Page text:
Another week of contrasts here. It’s been quite windy (hence the bluster). At first I kind of enjoyed it. Trekking to my car in the wind and planting my pansies on my covered balcony while the light rain came down. The low clouds in the sky and the occasional colorful wintery sunrise that reminds me of the Charley Brown Christmas show. Coming home to warm up with a hot chocolate that baby nearly never let me finish with her constant demands to be picked up. No, she’s not spoiled, not at all. But the novelty wore off quickly. And the days were just gray with occasional sunny spots. And when you’re already a bit down, gray is not a good color.
As Thursday (US Thanksgiving) rolled around, I was a bit out of sorts. Knowing my country was not working at all and preparing all manner of good food. Whereas I was out teaching my whopping one class smack in the middle of the day. I’d hesitated all week about whether to invite my American co-worker for a little meal. My apartment wasn’t clean enough, my cooking’s not stellar. There will always be excuses. But at the last minute I said, who cares, let’s celebrate this thing.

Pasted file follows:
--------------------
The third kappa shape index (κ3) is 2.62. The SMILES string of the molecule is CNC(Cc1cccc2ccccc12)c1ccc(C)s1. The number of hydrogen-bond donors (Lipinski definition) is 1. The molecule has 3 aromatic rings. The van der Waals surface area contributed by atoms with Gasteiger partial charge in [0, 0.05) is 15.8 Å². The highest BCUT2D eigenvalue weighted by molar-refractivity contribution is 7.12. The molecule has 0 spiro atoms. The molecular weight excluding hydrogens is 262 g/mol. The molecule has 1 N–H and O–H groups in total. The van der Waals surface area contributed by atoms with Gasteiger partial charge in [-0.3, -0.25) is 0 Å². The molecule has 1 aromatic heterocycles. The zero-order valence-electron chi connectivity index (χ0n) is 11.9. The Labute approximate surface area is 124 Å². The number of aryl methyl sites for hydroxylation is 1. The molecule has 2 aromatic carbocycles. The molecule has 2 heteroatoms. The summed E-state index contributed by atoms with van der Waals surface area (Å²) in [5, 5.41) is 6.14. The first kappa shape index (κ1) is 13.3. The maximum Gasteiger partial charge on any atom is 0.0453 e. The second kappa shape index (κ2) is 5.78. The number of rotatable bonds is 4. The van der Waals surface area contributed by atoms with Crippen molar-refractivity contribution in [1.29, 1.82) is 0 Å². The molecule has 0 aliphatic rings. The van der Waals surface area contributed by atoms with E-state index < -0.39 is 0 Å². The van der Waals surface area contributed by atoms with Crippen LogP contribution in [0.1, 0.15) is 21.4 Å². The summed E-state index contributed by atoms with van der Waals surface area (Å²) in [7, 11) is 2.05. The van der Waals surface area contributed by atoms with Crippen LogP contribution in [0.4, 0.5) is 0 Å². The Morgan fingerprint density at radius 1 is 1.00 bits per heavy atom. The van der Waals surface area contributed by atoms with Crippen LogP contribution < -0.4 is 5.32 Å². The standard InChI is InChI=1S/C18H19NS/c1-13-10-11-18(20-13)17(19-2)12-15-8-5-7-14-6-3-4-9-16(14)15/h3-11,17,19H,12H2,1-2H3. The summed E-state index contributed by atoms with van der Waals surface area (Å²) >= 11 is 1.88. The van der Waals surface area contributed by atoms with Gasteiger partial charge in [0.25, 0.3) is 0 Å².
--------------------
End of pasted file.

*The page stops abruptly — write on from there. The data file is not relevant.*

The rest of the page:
And so like in those hokey holiday episodes that all TV shows seem to feel obligated to produce, we had a meal and laughed and smiled (no sappy holiday music was played, however). Remi and Nicky (my over six foot tall ex-basketball player coworker) had some good-natured bantering about French and US food. So my imported Stovetop Stuffing was more lukewarm than hot but all in all it was a good imitation of Thanksgiving. Mom’s import-export business is still going strong and besides the stuffing we enjoyed a quick-mix gravy, cranberry sauce and pumpkin pie (although the pumpkin part I’d already cooked from a pumpkin from Remi’s garden). And of course turkey breasts. And to top it off, some Hershey Kisses (again, thanks to mom). Those Mint Truffle ones are addictive. Remi can’t understand the Anglo-Saxon obsession with mint chocolate, so there were more for Nicky and me!
Although Remi is very open to celebrating this decidedly North American holiday, I have to say the presence of another American who likes to reminisce about all those foods we miss and our traditions, made it feel more like a real Thanksgiving. Now if I could just convince the French to give me this day off in the future…